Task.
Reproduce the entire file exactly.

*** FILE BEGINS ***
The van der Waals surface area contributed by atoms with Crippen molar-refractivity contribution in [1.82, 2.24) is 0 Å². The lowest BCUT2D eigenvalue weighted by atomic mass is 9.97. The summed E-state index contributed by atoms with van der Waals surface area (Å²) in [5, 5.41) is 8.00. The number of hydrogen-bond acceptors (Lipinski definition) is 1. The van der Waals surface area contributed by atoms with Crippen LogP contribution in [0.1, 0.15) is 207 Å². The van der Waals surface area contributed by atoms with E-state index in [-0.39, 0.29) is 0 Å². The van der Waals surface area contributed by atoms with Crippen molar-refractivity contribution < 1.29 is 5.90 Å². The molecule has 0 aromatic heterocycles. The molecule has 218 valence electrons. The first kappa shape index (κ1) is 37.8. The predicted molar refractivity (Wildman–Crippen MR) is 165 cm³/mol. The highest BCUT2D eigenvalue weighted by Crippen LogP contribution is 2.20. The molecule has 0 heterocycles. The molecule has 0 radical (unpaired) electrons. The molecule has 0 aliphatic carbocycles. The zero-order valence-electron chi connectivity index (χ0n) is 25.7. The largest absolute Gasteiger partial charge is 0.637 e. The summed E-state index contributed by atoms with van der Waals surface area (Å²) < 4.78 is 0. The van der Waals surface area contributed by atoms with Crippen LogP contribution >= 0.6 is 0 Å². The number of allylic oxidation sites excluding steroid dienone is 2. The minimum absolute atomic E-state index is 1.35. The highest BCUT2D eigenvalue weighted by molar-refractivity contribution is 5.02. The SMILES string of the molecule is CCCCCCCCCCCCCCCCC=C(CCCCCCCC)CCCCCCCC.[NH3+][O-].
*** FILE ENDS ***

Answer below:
The van der Waals surface area contributed by atoms with Crippen molar-refractivity contribution in [1.82, 2.24) is 0 Å². The lowest BCUT2D eigenvalue weighted by atomic mass is 9.97. The summed E-state index contributed by atoms with van der Waals surface area (Å²) in [5, 5.41) is 8.00. The number of hydrogen-bond acceptors (Lipinski definition) is 1. The van der Waals surface area contributed by atoms with Crippen LogP contribution in [0.1, 0.15) is 207 Å². The van der Waals surface area contributed by atoms with E-state index in [-0.39, 0.29) is 0 Å². The van der Waals surface area contributed by atoms with Crippen molar-refractivity contribution < 1.29 is 5.90 Å². The molecule has 0 aromatic heterocycles. The molecule has 218 valence electrons. The first kappa shape index (κ1) is 37.8. The predicted molar refractivity (Wildman–Crippen MR) is 165 cm³/mol. The highest BCUT2D eigenvalue weighted by Crippen LogP contribution is 2.20. The molecule has 0 heterocycles. The molecule has 0 radical (unpaired) electrons. The molecule has 0 aliphatic carbocycles. The zero-order valence-electron chi connectivity index (χ0n) is 25.7. The largest absolute Gasteiger partial charge is 0.637 e. The summed E-state index contributed by atoms with van der Waals surface area (Å²) < 4.78 is 0. The van der Waals surface area contributed by atoms with Crippen LogP contribution >= 0.6 is 0 Å². The number of allylic oxidation sites excluding steroid dienone is 2. The minimum absolute atomic E-state index is 1.35. The highest BCUT2D eigenvalue weighted by molar-refractivity contribution is 5.02. The SMILES string of the molecule is CCCCCCCCCCCCCCCCC=C(CCCCCCCC)CCCCCCCC.[NH3+][O-].